SummaryAnimations are used in signing books to add visual interest, and to visualise sound and sound effects. In educational programmes they can be added to visualise complex structures.
As far as we know, there are no cartoons (yet!) in sign language.
Virtual - animated - scenery and props can be used to allow signers to interact with cartoon figures, to walk around in virtual real or imaginary settings, etc. In practice, few if any production teams have the resources to do this. A recent development is the use of signing robots, avatars, or sign language animations instead of human signers.
Animations and special effects can be used to visualise relevant background sounds. A phone ringing can be visualised by an animated phone on the screen, songs by musical notes and words dancing over the screen.
Animations and special visual effects can be used to partially replace background music and sound effects, e.g. to support the mood, tension or pace in a production, provided it is functional, attractive and effective, and doesn't interfere with the visibility of the signer and the sign language.
Virtual scenery, props, and cartoon characters can be added to a video of a signer. Few production teams however, seem to have the resources to fully explore these possibilities.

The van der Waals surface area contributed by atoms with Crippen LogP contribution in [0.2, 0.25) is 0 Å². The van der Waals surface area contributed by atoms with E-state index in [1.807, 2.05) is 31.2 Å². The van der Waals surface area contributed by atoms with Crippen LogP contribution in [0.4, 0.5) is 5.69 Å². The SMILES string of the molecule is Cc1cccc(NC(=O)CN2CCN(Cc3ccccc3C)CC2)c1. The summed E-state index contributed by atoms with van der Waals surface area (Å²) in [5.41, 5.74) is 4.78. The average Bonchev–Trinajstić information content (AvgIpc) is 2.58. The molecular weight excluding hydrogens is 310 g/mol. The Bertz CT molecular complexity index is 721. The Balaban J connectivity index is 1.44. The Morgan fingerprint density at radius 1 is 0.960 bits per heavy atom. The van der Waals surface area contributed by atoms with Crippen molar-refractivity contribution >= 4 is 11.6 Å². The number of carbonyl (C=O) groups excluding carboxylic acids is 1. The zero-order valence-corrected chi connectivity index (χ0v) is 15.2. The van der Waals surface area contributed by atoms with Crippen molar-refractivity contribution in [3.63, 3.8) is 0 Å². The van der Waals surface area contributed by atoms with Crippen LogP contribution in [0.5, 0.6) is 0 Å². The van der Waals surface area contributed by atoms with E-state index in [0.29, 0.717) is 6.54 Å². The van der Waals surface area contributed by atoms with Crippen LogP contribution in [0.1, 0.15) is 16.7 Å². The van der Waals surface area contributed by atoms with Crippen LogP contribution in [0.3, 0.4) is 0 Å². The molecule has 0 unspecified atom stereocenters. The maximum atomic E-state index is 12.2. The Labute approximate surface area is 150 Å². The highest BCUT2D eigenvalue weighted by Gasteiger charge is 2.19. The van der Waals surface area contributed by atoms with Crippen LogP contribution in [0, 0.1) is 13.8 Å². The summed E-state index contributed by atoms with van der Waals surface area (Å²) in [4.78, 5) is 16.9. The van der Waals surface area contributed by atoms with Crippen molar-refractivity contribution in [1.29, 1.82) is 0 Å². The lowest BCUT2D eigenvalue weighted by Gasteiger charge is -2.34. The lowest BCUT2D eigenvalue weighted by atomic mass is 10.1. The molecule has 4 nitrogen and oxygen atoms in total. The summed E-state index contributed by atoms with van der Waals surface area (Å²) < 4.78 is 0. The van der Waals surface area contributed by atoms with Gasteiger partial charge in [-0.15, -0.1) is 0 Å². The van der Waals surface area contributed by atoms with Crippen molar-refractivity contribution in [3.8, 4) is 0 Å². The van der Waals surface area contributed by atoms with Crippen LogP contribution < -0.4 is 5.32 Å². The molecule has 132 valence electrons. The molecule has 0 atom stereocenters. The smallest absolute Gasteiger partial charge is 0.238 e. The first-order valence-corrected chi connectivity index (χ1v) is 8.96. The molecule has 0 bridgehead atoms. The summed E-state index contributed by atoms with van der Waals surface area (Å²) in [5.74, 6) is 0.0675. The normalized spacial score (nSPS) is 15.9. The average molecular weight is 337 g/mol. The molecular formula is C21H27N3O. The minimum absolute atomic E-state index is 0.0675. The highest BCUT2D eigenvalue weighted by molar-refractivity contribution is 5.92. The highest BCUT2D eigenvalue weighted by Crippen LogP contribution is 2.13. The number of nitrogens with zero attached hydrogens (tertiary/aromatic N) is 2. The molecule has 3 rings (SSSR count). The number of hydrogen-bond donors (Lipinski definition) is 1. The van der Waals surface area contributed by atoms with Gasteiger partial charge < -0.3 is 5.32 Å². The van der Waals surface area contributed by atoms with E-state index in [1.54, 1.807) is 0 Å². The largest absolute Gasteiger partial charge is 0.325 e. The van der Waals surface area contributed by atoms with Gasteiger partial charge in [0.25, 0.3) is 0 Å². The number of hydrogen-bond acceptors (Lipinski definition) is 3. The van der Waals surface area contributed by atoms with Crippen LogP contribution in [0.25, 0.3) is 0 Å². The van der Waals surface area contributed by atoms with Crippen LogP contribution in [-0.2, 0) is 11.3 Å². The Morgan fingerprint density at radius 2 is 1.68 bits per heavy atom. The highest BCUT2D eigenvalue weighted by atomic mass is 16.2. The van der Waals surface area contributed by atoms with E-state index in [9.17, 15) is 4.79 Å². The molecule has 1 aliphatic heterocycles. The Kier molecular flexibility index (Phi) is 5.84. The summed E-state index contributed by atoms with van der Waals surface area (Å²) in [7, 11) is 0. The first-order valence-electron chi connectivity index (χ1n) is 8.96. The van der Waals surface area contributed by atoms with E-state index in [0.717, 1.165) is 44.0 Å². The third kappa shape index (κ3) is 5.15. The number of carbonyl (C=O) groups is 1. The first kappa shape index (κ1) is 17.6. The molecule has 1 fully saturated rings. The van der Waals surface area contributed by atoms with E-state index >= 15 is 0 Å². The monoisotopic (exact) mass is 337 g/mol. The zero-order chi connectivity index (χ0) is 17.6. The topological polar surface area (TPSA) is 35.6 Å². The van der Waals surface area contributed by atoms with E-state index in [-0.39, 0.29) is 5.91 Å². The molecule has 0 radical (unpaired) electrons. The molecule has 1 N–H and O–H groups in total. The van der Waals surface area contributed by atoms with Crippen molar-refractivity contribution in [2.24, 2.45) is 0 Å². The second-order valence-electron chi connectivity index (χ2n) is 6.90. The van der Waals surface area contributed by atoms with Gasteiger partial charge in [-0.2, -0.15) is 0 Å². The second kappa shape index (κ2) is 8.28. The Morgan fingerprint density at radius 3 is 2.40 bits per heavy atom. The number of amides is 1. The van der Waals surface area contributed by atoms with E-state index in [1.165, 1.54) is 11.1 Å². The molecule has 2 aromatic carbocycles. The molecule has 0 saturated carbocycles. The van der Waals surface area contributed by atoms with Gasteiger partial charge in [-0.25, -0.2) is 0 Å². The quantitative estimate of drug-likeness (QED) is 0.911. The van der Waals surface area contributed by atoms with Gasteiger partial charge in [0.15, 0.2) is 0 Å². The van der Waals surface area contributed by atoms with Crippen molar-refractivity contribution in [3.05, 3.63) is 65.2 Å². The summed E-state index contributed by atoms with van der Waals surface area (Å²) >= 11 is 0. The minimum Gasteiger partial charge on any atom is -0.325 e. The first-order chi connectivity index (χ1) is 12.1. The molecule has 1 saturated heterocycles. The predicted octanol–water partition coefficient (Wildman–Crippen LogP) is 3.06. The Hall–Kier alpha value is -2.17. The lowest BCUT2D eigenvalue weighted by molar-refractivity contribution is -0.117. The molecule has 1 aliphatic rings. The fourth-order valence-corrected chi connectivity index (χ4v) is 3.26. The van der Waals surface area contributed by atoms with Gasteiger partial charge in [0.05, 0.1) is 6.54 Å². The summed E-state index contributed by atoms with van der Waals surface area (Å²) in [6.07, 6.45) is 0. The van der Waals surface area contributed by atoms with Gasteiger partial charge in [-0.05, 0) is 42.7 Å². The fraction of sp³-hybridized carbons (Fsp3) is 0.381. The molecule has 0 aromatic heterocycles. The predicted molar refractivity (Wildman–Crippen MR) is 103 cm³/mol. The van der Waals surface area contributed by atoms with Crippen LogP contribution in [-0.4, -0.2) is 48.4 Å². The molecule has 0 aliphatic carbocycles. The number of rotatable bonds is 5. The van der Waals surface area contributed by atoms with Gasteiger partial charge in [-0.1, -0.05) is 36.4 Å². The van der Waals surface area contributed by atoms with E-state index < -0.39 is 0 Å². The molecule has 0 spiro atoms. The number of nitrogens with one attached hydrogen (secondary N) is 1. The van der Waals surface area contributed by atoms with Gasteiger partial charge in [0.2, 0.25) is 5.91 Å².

Sign language animations
A recent development that is being explored in the USA and the UK is the use of 3D animations (robots, manikins, avatars) to replace human signers. These developments are currently still in the research stage and are not yet used for signing books. In the future, they may prove useful because it will be possible to adapt the signer to meet the specific requirements of a production or a viewer. For some productions, a cartoon-signer may be the preferred option, for others a very abstract, anonymous signer. In interactive productions, the user may even be able to select which signer is to present a text.
A closely related development is the use of translation software to generate the animated signer. The input for the programme is printed text, the output is an animated signer signing the story in sign language. With this software, every user will eventually be able to convert every printed text into a signing book. This development is also only in the research stage.
In the Dutch production "Het Zakmes" (OV-Amsterdam, NL) a phone that is ringing isvisualised as a red telephone on the screen, lighting up and fading away with each successive ring.
Red phone ringing (in the middle). Het Zakmes, OV-Amsterdam, NL
In the USA, signing ‘avatars’ have been developed (3D puppets on a computer screen) that sign stories in ASL and in Signed English. There are several avatars, varying in age and colour, including a signing frog. The programme was tested with Deaf children: their favourite avatar was the frog. In England, “Simon the Virtual Signer” was developed to translate printed subtitles into British Sign Language on digital television.
A signing boy avatar, and a signing frog avatar, both by Seamless Solutions, USA